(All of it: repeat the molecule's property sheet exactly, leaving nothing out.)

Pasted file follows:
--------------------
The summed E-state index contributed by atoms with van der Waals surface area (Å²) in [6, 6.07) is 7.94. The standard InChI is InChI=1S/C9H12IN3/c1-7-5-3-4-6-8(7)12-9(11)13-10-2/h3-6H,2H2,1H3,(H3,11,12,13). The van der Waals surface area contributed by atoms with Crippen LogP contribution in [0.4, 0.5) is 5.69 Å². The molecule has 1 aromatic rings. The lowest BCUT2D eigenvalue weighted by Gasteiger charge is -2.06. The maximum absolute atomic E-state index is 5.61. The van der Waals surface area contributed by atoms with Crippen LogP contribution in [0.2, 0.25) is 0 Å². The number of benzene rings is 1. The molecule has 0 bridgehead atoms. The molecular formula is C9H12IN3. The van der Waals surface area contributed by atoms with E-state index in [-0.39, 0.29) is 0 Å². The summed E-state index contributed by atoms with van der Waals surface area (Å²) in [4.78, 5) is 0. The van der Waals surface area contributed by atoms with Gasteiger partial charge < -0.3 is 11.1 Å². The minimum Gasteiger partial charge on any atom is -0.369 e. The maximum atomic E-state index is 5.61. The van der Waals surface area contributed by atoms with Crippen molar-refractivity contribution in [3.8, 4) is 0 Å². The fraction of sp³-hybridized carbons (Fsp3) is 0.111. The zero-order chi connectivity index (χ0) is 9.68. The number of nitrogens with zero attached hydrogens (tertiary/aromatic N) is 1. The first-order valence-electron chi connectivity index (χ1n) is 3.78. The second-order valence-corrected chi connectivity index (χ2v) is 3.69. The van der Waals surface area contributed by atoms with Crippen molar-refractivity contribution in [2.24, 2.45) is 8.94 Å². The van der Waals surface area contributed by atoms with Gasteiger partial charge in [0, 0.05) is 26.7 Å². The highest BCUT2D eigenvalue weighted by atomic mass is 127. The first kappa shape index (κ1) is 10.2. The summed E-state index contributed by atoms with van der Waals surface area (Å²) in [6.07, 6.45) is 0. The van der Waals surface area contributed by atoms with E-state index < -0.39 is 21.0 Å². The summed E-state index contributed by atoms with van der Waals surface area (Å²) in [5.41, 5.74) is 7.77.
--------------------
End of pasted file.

The summed E-state index contributed by atoms with van der Waals surface area (Å²) in [6, 6.07) is 7.94. The standard InChI is InChI=1S/C9H12IN3/c1-7-5-3-4-6-8(7)12-9(11)13-10-2/h3-6H,2H2,1H3,(H3,11,12,13). The van der Waals surface area contributed by atoms with Crippen LogP contribution in [0.4, 0.5) is 5.69 Å². The molecule has 1 aromatic rings. The lowest BCUT2D eigenvalue weighted by Gasteiger charge is -2.06. The maximum absolute atomic E-state index is 5.61. The van der Waals surface area contributed by atoms with Crippen LogP contribution in [0.2, 0.25) is 0 Å². The number of benzene rings is 1. The molecule has 0 bridgehead atoms. The molecular formula is C9H12IN3. The van der Waals surface area contributed by atoms with E-state index in [-0.39, 0.29) is 0 Å². The summed E-state index contributed by atoms with van der Waals surface area (Å²) in [4.78, 5) is 0. The van der Waals surface area contributed by atoms with Gasteiger partial charge < -0.3 is 11.1 Å². The minimum Gasteiger partial charge on any atom is -0.369 e. The maximum atomic E-state index is 5.61. The van der Waals surface area contributed by atoms with Crippen molar-refractivity contribution in [3.8, 4) is 0 Å². The fraction of sp³-hybridized carbons (Fsp3) is 0.111. The zero-order chi connectivity index (χ0) is 9.68. The number of nitrogens with zero attached hydrogens (tertiary/aromatic N) is 1. The first-order valence-electron chi connectivity index (χ1n) is 3.78. The second-order valence-corrected chi connectivity index (χ2v) is 3.69. The van der Waals surface area contributed by atoms with Crippen molar-refractivity contribution in [2.24, 2.45) is 8.94 Å². The van der Waals surface area contributed by atoms with Gasteiger partial charge in [0, 0.05) is 26.7 Å². The highest BCUT2D eigenvalue weighted by atomic mass is 127. The first kappa shape index (κ1) is 10.2. The summed E-state index contributed by atoms with van der Waals surface area (Å²) in [6.07, 6.45) is 0. The van der Waals surface area contributed by atoms with E-state index < -0.39 is 21.0 Å². The summed E-state index contributed by atoms with van der Waals surface area (Å²) in [5.41, 5.74) is 7.77.